Trevor Grove

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Trevor Grove (born 1 January 1945[1]) is a British journalist and former editor of The Sunday Telegraph[2] (1989–1992).

Raised and educated in Buenos Aires, Argentina, where he was educated at St. George's College, Quilmes,[3] Grove was appointed editor of The Sunday Telegraph on 3 October 1989 under Max Hastings, then editor-in-chief of both the daily and Sunday titles. Unusually, the previous editor, Peregrine Worsthorne, was not removed from the newspaper, but instead was retained as editor of the comment section. This prompted the emergence of factionalism on the newspaper, which made Grove's position difficult. He was eventually succeeded in 1992, after less than three years in the post, by Charles Moore. Grove subsequently moved back to Argentina to launch El Periodico de Tucuman. In 2004 he was the director of Inside Time, the national publication for UK prisoners.

He has also written a number of books, including The Juryman's Tale (1998), a defence of the jury system,[4] and One Dog and His Man about his relationship with his Dalmatian dog.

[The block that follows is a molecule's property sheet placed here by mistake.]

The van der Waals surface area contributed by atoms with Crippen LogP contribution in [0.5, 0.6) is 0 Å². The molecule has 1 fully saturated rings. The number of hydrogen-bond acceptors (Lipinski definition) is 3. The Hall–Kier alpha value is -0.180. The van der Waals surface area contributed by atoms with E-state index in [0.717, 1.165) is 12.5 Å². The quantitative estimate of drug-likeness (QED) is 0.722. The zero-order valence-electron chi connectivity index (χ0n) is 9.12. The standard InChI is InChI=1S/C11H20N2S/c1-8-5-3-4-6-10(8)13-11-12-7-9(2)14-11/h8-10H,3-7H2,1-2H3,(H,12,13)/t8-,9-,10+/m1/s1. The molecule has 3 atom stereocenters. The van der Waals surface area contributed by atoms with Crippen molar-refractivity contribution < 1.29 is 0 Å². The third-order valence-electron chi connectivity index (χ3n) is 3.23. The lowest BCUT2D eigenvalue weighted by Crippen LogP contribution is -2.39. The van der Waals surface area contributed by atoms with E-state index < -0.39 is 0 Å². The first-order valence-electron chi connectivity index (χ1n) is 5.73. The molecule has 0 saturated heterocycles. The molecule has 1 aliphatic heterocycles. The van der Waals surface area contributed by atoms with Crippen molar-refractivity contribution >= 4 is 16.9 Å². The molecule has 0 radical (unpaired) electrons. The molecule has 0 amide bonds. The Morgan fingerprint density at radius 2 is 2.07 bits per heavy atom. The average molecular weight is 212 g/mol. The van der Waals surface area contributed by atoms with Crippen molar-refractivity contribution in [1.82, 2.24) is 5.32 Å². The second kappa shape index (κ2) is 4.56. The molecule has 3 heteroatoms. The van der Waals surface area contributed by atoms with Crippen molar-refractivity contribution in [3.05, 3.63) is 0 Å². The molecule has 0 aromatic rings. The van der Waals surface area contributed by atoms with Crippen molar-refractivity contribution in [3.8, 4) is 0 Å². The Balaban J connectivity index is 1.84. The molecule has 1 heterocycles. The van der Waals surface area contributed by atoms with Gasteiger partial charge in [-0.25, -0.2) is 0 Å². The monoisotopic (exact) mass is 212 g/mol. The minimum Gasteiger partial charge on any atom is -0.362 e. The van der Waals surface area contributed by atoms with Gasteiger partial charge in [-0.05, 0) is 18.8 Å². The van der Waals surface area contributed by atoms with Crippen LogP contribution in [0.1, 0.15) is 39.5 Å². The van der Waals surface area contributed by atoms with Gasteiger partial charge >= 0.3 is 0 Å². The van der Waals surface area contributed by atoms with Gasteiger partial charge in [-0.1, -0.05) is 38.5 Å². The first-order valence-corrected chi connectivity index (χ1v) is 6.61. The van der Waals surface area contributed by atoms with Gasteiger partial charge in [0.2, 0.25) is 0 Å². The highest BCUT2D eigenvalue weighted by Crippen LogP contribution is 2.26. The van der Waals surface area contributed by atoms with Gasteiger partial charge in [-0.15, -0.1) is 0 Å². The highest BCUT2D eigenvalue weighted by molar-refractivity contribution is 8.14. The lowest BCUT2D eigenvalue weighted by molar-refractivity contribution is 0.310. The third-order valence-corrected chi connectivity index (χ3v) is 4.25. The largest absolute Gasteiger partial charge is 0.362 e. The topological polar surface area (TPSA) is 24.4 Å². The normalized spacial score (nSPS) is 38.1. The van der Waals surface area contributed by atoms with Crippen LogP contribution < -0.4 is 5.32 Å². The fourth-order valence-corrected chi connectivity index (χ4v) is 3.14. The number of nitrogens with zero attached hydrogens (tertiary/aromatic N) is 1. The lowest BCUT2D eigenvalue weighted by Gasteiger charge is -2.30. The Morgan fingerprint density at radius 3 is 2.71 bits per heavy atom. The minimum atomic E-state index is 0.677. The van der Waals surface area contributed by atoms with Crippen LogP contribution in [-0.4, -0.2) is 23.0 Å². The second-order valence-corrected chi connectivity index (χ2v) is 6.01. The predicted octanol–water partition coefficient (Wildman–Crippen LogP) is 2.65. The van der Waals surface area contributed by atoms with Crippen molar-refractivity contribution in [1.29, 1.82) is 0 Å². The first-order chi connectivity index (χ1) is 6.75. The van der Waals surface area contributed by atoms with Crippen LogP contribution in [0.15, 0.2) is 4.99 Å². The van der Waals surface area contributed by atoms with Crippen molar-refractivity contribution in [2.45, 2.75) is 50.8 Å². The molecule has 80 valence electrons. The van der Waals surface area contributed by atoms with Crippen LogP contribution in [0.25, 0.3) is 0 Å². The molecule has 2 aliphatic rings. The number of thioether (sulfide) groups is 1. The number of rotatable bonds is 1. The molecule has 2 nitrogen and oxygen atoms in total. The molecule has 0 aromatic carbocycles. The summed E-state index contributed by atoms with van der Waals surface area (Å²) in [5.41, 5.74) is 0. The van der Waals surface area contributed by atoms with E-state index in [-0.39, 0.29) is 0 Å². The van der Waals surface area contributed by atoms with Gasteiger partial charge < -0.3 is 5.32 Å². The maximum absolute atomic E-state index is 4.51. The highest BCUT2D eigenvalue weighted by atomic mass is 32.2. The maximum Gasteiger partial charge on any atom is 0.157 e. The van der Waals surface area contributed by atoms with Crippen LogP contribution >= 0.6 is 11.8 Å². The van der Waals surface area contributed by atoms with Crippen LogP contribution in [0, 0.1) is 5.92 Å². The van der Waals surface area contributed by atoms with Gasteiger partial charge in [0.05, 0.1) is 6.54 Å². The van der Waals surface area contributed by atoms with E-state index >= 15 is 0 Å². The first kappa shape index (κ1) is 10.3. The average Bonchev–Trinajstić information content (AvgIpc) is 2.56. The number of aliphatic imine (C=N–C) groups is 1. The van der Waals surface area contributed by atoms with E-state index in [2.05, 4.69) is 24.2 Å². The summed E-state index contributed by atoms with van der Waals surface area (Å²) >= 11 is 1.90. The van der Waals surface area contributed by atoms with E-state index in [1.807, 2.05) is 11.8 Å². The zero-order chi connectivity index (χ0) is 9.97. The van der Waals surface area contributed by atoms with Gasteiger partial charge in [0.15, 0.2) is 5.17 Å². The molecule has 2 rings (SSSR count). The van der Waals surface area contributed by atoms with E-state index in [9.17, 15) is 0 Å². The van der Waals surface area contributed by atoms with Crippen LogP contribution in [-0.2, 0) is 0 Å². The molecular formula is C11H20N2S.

He is married to the columnist and interviewer Valerie Grove. He is also a magistrate. In Who's Who he gives his recreations as "playing tennis, messing about in a boat, learning the tango, walking the dog".[3]


  1. ^ "The race is on for the first baby of 2000. The prize? Stardom for life". London: Guardian. 20 November 1999. Retrieved 2012-03-28. 
  2. ^ Will Angry of Tunbridge Wells forgive the Telegraph?
  3. ^ a b 'GROVE, Trevor Charles', in Who's Who 2012 (London: A. & C. Black, 2012)
  4. ^ 15 September 1998 (1998-09-15). "The jury's unlikely champion". Retrieved 2012-03-28. 
Media offices
Preceded by
Charles Moore
Deputy Editor of the Daily Telegraph
with Veronica Wadley

Succeeded by
Simon Heffer and Veronica Wadley
Preceded by
Peregrine Worsthorne
Editor of The Sunday Telegraph
1989 - 1992
Succeeded by
Charles Moore